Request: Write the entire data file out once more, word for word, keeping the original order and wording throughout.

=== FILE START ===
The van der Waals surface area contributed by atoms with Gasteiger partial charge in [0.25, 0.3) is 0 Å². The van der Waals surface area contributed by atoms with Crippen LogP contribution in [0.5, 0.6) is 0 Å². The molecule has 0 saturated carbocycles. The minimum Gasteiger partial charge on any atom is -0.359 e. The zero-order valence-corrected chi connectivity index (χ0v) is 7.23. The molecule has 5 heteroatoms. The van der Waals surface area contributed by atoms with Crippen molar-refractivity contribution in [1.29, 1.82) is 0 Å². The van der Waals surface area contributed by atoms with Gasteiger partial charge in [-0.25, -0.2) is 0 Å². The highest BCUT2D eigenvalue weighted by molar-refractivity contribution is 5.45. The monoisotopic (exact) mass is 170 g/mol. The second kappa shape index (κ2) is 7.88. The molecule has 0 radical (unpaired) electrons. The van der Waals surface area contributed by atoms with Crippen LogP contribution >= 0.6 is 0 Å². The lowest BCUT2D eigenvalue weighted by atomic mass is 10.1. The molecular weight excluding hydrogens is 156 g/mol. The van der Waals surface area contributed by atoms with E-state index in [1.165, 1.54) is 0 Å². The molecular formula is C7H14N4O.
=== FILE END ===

The van der Waals surface area contributed by atoms with Gasteiger partial charge in [0.25, 0.3) is 0 Å². The van der Waals surface area contributed by atoms with Crippen LogP contribution in [0.5, 0.6) is 0 Å². The molecule has 0 saturated carbocycles. The minimum Gasteiger partial charge on any atom is -0.359 e. The zero-order valence-corrected chi connectivity index (χ0v) is 7.23. The molecule has 5 heteroatoms. The van der Waals surface area contributed by atoms with Crippen molar-refractivity contribution in [1.29, 1.82) is 0 Å². The van der Waals surface area contributed by atoms with Gasteiger partial charge in [-0.25, -0.2) is 0 Å². The highest BCUT2D eigenvalue weighted by molar-refractivity contribution is 5.45. The monoisotopic (exact) mass is 170 g/mol. The second kappa shape index (κ2) is 7.88. The molecule has 0 radical (unpaired) electrons. The van der Waals surface area contributed by atoms with Crippen LogP contribution >= 0.6 is 0 Å². The lowest BCUT2D eigenvalue weighted by atomic mass is 10.1. The molecular weight excluding hydrogens is 156 g/mol. The van der Waals surface area contributed by atoms with E-state index in [1.165, 1.54) is 0 Å². The molecular formula is C7H14N4O.